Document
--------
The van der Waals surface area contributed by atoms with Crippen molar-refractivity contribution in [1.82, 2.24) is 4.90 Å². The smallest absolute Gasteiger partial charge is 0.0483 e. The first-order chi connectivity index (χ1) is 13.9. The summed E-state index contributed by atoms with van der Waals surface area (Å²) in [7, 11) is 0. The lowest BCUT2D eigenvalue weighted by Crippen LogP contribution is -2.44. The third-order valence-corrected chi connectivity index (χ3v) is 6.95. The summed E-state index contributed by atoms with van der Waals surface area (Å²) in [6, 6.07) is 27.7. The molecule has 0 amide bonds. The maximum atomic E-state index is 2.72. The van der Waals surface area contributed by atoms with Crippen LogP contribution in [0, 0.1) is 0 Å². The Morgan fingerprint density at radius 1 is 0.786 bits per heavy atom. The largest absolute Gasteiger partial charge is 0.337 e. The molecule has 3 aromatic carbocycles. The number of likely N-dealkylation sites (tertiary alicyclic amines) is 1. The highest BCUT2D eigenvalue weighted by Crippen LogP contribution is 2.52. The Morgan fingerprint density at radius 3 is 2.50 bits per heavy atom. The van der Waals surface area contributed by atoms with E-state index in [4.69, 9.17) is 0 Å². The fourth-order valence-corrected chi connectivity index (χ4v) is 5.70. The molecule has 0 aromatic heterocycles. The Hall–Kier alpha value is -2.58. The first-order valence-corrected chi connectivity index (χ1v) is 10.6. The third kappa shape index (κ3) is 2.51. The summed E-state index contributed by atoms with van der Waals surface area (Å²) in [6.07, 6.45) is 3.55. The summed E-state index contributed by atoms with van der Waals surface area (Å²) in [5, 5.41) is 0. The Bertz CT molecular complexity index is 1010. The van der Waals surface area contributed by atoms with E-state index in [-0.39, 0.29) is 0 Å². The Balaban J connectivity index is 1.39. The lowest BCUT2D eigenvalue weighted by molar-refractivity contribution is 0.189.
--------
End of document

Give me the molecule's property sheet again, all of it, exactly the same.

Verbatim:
The van der Waals surface area contributed by atoms with Crippen molar-refractivity contribution in [1.82, 2.24) is 4.90 Å². The smallest absolute Gasteiger partial charge is 0.0483 e. The first-order chi connectivity index (χ1) is 13.9. The summed E-state index contributed by atoms with van der Waals surface area (Å²) in [7, 11) is 0. The lowest BCUT2D eigenvalue weighted by Crippen LogP contribution is -2.44. The third-order valence-corrected chi connectivity index (χ3v) is 6.95. The summed E-state index contributed by atoms with van der Waals surface area (Å²) in [6, 6.07) is 27.7. The molecule has 0 amide bonds. The maximum atomic E-state index is 2.72. The van der Waals surface area contributed by atoms with Crippen LogP contribution in [0, 0.1) is 0 Å². The Morgan fingerprint density at radius 1 is 0.786 bits per heavy atom. The largest absolute Gasteiger partial charge is 0.337 e. The molecule has 3 aromatic carbocycles. The number of likely N-dealkylation sites (tertiary alicyclic amines) is 1. The highest BCUT2D eigenvalue weighted by Crippen LogP contribution is 2.52. The Morgan fingerprint density at radius 3 is 2.50 bits per heavy atom. The van der Waals surface area contributed by atoms with E-state index in [4.69, 9.17) is 0 Å². The fourth-order valence-corrected chi connectivity index (χ4v) is 5.70. The molecule has 0 aromatic heterocycles. The Hall–Kier alpha value is -2.58. The first-order valence-corrected chi connectivity index (χ1v) is 10.6. The third kappa shape index (κ3) is 2.51. The summed E-state index contributed by atoms with van der Waals surface area (Å²) in [6.07, 6.45) is 3.55. The summed E-state index contributed by atoms with van der Waals surface area (Å²) in [5, 5.41) is 0. The Bertz CT molecular complexity index is 1010. The van der Waals surface area contributed by atoms with E-state index in [-0.39, 0.29) is 0 Å². The Balaban J connectivity index is 1.39. The lowest BCUT2D eigenvalue weighted by molar-refractivity contribution is 0.189.